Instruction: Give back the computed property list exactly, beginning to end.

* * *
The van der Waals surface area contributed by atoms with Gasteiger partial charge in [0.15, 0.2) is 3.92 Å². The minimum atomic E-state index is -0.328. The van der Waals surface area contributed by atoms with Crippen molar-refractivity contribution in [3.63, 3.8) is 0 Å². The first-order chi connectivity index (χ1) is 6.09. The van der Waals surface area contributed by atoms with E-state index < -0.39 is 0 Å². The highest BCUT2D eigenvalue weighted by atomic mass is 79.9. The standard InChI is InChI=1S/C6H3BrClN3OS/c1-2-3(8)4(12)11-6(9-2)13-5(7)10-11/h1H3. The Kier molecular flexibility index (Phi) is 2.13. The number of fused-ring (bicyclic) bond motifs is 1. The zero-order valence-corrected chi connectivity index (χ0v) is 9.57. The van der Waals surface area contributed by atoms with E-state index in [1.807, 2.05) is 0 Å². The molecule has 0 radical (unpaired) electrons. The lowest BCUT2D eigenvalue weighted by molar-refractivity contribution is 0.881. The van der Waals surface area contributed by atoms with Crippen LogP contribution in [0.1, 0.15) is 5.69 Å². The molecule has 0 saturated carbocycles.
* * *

The van der Waals surface area contributed by atoms with Gasteiger partial charge in [0.15, 0.2) is 3.92 Å². The minimum atomic E-state index is -0.328. The van der Waals surface area contributed by atoms with Crippen molar-refractivity contribution in [3.63, 3.8) is 0 Å². The first-order chi connectivity index (χ1) is 6.09. The van der Waals surface area contributed by atoms with E-state index < -0.39 is 0 Å². The highest BCUT2D eigenvalue weighted by atomic mass is 79.9. The standard InChI is InChI=1S/C6H3BrClN3OS/c1-2-3(8)4(12)11-6(9-2)13-5(7)10-11/h1H3. The Kier molecular flexibility index (Phi) is 2.13. The number of fused-ring (bicyclic) bond motifs is 1. The zero-order valence-corrected chi connectivity index (χ0v) is 9.57. The van der Waals surface area contributed by atoms with E-state index in [1.807, 2.05) is 0 Å². The molecule has 0 radical (unpaired) electrons. The lowest BCUT2D eigenvalue weighted by molar-refractivity contribution is 0.881. The van der Waals surface area contributed by atoms with Crippen LogP contribution in [0.1, 0.15) is 5.69 Å². The molecule has 0 saturated carbocycles.